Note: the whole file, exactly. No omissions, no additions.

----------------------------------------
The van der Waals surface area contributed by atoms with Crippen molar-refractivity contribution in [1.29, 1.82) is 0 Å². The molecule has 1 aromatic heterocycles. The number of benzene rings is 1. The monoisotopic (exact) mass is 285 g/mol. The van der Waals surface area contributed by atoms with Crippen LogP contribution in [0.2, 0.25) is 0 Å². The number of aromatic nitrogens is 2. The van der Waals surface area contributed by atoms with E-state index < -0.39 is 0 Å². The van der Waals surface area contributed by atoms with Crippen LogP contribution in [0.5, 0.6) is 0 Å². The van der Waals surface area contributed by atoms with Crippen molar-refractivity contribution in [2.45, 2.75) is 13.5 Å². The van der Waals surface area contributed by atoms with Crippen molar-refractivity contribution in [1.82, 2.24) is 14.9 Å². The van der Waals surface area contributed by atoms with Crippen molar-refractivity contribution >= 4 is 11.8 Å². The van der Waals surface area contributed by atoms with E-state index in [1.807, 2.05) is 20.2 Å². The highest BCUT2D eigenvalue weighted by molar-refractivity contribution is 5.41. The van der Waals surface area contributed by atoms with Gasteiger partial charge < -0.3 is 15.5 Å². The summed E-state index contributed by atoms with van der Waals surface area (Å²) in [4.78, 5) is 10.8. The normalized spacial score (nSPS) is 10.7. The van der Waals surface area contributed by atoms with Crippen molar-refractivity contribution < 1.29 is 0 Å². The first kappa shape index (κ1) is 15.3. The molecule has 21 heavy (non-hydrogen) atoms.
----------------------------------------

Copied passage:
The van der Waals surface area contributed by atoms with Crippen molar-refractivity contribution in [1.29, 1.82) is 0 Å². The molecule has 1 aromatic heterocycles. The number of benzene rings is 1. The monoisotopic (exact) mass is 285 g/mol. The van der Waals surface area contributed by atoms with Crippen LogP contribution in [0.2, 0.25) is 0 Å². The number of aromatic nitrogens is 2. The van der Waals surface area contributed by atoms with E-state index < -0.39 is 0 Å². The van der Waals surface area contributed by atoms with Crippen LogP contribution in [0.5, 0.6) is 0 Å². The van der Waals surface area contributed by atoms with Crippen molar-refractivity contribution in [2.45, 2.75) is 13.5 Å². The van der Waals surface area contributed by atoms with Crippen molar-refractivity contribution in [1.82, 2.24) is 14.9 Å². The van der Waals surface area contributed by atoms with Crippen molar-refractivity contribution >= 4 is 11.8 Å². The van der Waals surface area contributed by atoms with E-state index in [1.807, 2.05) is 20.2 Å². The highest BCUT2D eigenvalue weighted by molar-refractivity contribution is 5.41. The van der Waals surface area contributed by atoms with Gasteiger partial charge < -0.3 is 15.5 Å². The summed E-state index contributed by atoms with van der Waals surface area (Å²) in [4.78, 5) is 10.8. The normalized spacial score (nSPS) is 10.7. The van der Waals surface area contributed by atoms with Crippen molar-refractivity contribution < 1.29 is 0 Å². The first kappa shape index (κ1) is 15.3. The molecule has 21 heavy (non-hydrogen) atoms.